not wrong to remember that actions happened. In 1917 and 1945, the Soviet Union had not yet fallen so under the weight of the bureaucratic state that the only possible actions could be the farcical repetition of past grandeur, like so many corpses waxed and held in rictus by formaldehyde.
No, this is only the case once Stalin dies, and this is the movie we watch after Mozart falls away. We see the funeral, the party hosted by Khrushchev and used as a pretext for the coup against Beria and Malenkov, going smoothly, but always sickeningly to the letter of the law, flashing onscreen in title cards to prove the clean correctness of their actions. Nothing happens which has not been notarized or properly stamped. Nothing, that is, except the entrance of the bishops into this ceremony on the invitation of Beria. Everyone on the committee is horrified and
furious with Beria. “The bishops! Why are the bishops here?!” Of course we understand that the primary reason for not wanting the bishops there is the doctrinal atheism of the soviet union, and this is surely the reason for the arch-ideologue Molotov’s anger at their presence. But Malenkov and Khrushchev seem to see a more pressing problem at their inclusion – if Christian bishops representing the absent God above are allowed onstage, then the nation will be able to see that no one on the committee is capable of fulfilling the role of representative of Papa Stalin, much less filling in for the grand dead father himself. These are not angels speaking with divine wisdom; they are not imbued with revolutionary virtue. They can do nothing except record and follow the orders sent from above.
These men are the bishops, those who come after the Lord and angels and even the prophets, trying and failing to sustain the link to divine presence. They are useless figureheads even before death, utterly dependent on the pianists, on the soldiers, on the photographers, even on the interior decorators, on all those who actually do something. As Field Marshall Zhukov barks as violence within the council erupts in the final act – “If you want something done right, call the army!” He is wrong to claim these powers of action exclusively for the military, but he is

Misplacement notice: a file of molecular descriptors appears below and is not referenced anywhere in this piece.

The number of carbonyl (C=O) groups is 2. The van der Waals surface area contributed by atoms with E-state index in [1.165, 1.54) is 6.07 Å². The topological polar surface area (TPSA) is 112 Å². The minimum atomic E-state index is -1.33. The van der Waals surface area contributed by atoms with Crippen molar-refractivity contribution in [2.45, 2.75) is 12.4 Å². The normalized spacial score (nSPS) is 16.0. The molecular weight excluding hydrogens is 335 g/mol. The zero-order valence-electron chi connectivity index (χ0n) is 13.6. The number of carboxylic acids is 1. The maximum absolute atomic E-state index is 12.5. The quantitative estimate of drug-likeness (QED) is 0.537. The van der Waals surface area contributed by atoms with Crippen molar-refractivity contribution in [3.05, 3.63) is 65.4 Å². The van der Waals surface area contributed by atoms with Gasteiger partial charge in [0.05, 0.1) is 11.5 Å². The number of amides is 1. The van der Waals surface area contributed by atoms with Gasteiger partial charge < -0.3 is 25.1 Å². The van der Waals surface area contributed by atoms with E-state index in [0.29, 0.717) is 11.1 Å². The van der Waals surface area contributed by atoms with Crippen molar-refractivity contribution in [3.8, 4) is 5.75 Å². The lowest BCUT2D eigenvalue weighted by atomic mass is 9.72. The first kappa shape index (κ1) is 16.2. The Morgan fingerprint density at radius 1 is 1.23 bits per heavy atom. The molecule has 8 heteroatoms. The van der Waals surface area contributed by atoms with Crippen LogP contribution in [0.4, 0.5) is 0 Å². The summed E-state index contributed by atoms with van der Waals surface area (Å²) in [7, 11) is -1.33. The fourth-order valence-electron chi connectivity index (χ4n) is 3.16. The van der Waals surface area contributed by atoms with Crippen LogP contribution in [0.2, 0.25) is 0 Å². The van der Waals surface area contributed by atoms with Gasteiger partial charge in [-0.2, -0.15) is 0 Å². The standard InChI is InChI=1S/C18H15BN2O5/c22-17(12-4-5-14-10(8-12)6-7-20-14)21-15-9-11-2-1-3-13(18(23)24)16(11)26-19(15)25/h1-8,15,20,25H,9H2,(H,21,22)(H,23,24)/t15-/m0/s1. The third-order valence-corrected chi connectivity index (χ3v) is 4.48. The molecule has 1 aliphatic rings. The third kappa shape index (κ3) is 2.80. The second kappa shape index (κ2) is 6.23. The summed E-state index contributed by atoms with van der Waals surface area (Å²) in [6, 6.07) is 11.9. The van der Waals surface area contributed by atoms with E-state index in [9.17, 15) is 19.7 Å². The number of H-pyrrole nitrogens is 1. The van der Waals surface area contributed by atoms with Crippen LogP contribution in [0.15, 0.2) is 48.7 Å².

absolutely correct to dismiss the clowns at the center of the film. None of these figures are strong enough to hold firm a revolutionary state in the way that Stalin was, none of these are strong enough to act with full power.
And of course, the central ideological failing of Josef Stalin (besides and beyond and through the moral or historical failings) was exactly to view revolution as something to be frozen in place, to be stratified and statified, to be recorded and repeated to form and to letter. It should certainly be argued that it was a mistake to create the state he led, but once it had been brought into existence, it could only be led by an individual as supremely brutal and symbologically dominant as Josef Stalin. Such an argument, however, such a film, would be significantly less inviting of a comedic treatment, which is, after all, the expertise of Iannucci and company. Comedy begins and ends in repetition, in the passage from a situation to the state, and in the ultimate failure of anything even worthy of tragedy to trip into the world.
A final moment in this marvelous film – Khrushchev is informed by Beria of the letter Maria Veniaminovna sent with the recording at the opening. This letter threatens him because he is a friendly acquaintance of the pianist. He demands to know why she would act this way and threaten both their lives. She replies that her conscience demands it. She is a Christian and several members of her family were killed by Stalin himself. But even if she will be killed, she does not care, for she knows she will be granted “eternal life.” Khrushchev, exasperated, turning to leave the room, asks the question at the heart of every true bureaucrat - “Who the fuck in
their right mind would want eternal life? It would just be endless conversation.”